b. The promise of God listening

Rosa has an answer to this question, and I would like to propose that this answer should become one of the key answers to the spiritual and pastoral needs in changing times. Religious people, Rosa emphasizes, heavily rely on the promise, that the Eternal does listen to them although they do not realize it – and although He does not seem to answer. However, what carries them trough is the promise of everlasting resonance, given by God who is so much into the relation-ship with his creation that he desires to save it as Jesus has stated: Anyone who relies on the Father should be saved, nobody should get lost. – Here, the promise of everlasting reso-nance comes forward, and this is also a promise of a life being lived in the safest hands possible. This promise, Rosa underlines, outlives the experience of a silent God, in fact, prayers and ritu-als enforce believing in this promise given once, but lasting forever. By stating this, Rosa marks one of the greatest tasks for religious people meeting the spiritual and pastoral needs in changing times, because they are always called to underline and live up to this promise. In fact, they are called to make sure that this promise is not forgotten but rather clearly visible in a confusing world.
Furthermore, the value of the promise needs to be addressed directly to the individual, since the individual person needs to understand that the ″pro nobis″ of Christ′s ministry at the cross actually comes down to a ″pro me″, that speaks right into the fear of being lost in a world that lapses into silence. Understanding the power of ″pro me″ and thereby understanding how enduring the promise is God has given, will not cast away the experience of a silent God or a silent world, but it will help to live up to the promise instead of being overpowered by awkward silence.

To put it in a nutshell, Rosa has addressed a very crucial issue by stating that God′s promise establishes and nurses an eternal relationship of resonating. By doing this, he puts the individual at the heart of interest, but not in a postmodern sense, that highlights the individual due to its assumed capacities and strength. In Rosa′s sense, the individual appears to be dependent on the promise given by the ″extra nos″, meaning: by God. Therefore, the postmodern individual might be surprised due to the fact, that it is this particular dependence (and not the postmodern understanding of freedom) that provides access to the sources, which can fulfill the individual′s spiritual and pastoral needs. This might sound paradoxical or even ironic, but the vital difference in quality is that in religion the promise of an everlasting resonating relationship exists and endures, because it does not rely on the individual and its capacities.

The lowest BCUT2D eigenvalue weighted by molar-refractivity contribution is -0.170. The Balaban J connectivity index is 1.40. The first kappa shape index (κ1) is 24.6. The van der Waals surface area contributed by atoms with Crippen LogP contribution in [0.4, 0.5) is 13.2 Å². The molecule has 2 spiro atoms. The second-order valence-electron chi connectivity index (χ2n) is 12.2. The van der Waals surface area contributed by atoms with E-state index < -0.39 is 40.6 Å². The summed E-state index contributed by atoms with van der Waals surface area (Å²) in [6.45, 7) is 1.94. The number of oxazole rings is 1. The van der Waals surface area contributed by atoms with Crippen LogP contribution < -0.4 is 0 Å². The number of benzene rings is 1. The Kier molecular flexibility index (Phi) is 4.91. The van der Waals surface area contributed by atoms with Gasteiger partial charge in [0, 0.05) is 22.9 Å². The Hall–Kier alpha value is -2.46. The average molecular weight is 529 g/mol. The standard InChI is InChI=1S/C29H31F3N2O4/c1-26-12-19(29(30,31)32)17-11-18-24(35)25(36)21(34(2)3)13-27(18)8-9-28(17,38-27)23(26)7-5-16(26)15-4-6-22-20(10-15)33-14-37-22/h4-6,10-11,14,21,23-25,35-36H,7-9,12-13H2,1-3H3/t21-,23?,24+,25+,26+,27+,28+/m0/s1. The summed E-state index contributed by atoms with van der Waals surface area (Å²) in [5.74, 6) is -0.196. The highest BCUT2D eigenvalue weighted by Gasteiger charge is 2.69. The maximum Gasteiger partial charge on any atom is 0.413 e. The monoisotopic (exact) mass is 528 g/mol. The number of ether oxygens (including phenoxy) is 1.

c. Communio

Having said this, the question arises whether the individual is capable of holding on to this promise despite the changing times and values the world provides. This questions underlines that prayer and rituals which help to keep the door crack open in order to let the eternal promise in, cannot be considered as solitary action, but rather need their setting within a communio of believers who long for this promise, too.

However, there is more to the aspect of communio, since its necessity also derives from the social situation given. What does that mean? In changing times people are highly interested in stick-ing to groups they are familiar with and which do not harm them. In fact, if the world becomes more complex than anyone could cope with, withdrawing into a familiar peer group is one of the common answers. When we talked about echo chamber and filter bubbles earlier, we have ad-dressed this procedure already. Technically speaking, these are the spaces of self–insurance although it is clear that they reinforce the fear of the individual who feels to be overpowered by complex circumstances of life.

Consequently, we can assume that there is a strong desire to be part of a communio which – to state the best possible case– helps to cope with the fear and the idea of being at the world′s mercy.